Many international, first-generation and low-income students said they fear losing shelter, medical care and food as universities shut down their campuses in an effort to control the spread of COVID-19, which the World Health Organization declared Wednesday a pandemic.
When the University of Dayton in Ohio announced Tuesday it would close student housing the next day and send students home, some said they were unsure where to go next.
More than 1,000 students gathered in the streets Tuesday night, according to university officials, to express their frustrations.
Police in riot gear responded. Flyer News, the University of Dayton’s student-run publication, tweeted a video showing police shooting pepper balls at the crowd. Multiple students were seen vomiting.
“Police initially launched pepper balls, which contain powder with an irritant that disperses quickly, that were unsuccessful in reducing the crowd size,” university officials said in a statement.
But students also defended disadvantaged students who could be displaced by housing being shuttered.
“Let us stay,” was the one request of students at Amherst College in Massachusetts in a letter to university administrators that, in less than three hours, gained more than 300 signatures from students, faculty and staff.
They expressed concern that the students may not return home safely or could afford the journey. They said traveling, especially through crowded airports and train stations, would put their health at risk, and expose family members and loved ones once they arrived home.
At Harvard College, the school’s undergraduate community rallied to provide support for those affected by their college’s short-notice decision to shut down student housing.
Dean of Harvard College Rakesh Kurana announced early Tuesday morning that all undergraduate students had to move out — belongings and all — by Sunday for the rest of the spring term and possibly into summer.
When they heard the news, Harvard’s students were mostly caught off guard. Some equated the move as an eviction, according to the student-run Harvard Crimson.
Tomasz Wojtasik, a 21-year-old sophomore from Chicago, was getting ready for his first class of the day.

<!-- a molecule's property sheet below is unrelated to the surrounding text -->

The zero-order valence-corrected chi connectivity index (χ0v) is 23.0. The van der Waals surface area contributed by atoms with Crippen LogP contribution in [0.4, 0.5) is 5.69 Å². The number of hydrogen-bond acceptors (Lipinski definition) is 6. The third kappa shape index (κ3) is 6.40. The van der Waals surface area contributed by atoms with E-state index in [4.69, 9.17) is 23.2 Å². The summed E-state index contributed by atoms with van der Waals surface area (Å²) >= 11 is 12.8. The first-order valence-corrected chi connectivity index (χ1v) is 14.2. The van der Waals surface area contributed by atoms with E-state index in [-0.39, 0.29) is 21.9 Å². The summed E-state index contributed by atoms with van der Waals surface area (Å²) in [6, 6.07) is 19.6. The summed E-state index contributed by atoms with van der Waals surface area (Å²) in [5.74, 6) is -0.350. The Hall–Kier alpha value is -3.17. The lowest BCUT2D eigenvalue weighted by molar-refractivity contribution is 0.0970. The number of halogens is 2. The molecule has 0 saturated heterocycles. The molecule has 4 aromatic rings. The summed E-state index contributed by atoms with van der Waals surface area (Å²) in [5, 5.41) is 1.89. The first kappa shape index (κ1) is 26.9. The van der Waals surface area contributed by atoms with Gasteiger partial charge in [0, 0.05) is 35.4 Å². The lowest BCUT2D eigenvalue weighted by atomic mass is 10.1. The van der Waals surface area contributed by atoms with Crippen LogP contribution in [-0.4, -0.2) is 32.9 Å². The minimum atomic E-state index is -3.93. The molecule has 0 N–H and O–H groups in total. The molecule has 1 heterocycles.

“I was very shocked,” he said. “On Monday, we received an email asking us to stay put and avoid travel internationally or domestically if we could. And then all of a sudden, they are asking us to leave campus.”
Wojtasik only had 24 hours to apply for an exemption allowing him to stay on campus. He said he is worried that if his application is denied, he will have even less time to figure out accommodations for the rest of the semester.
Low-income students who intended to stay on campus over spring break now need to finance travel plans. International students, or those who live outside the United States, need to make the return trip home.
Wojtasik is working with PRIMUS, a student organization at Harvard that advocates for first-generation students negatively affected by being displaced. First-generation students make up 15% of Harvard’s undergraduates; 20% of Harvard students are on full financial aid at the college.
“In addition to costs associated with unexpected flights home, students are being asked to ship or store all of their on-campus belongings with no promised full financial support,” PRIMUS’s executive board wrote in a statement.
“What’s bizarre is that the college is not offering any storage space,” Wojtasik said. Harvard students have had to pay for last-minute storage or find other space for their belongings on short notice. Storage costs for dorm room contents can reach more than $100.
Jose Pérez, a senior at Harvard studying sociology, and a past president of PRIMUS, said when he heard Harvard was shutting down campus, he was shocked.
“We don't even get snow days,” Pérez said.
Pérez is trying to find storage options for disadvantaged students. He’s written letters asking faculty, alumni and students living locally to provide free storage or housing. At one point, Pérez said 75 students were collaborating on Google Docs to provide information for students.
“We had an overwhelming response,” Pérez said.
More than 65 students have offered housing and storage, and more than 15 faculty members offered storage. Alumni has also pitched in. Cambridge, Massachusetts, Mayor Sumbul Siddiqui tweeted contact information to students unable to find housing.
“The Harvard community has really rallied together to help students in need,” he said.
“I felt an extreme sadness about leaving. As a senior, this may have been the last time seeing a lot of my friends,” Pérez said. “The goodbyes I was hoping to do over the last month or two have been shortened to five days.”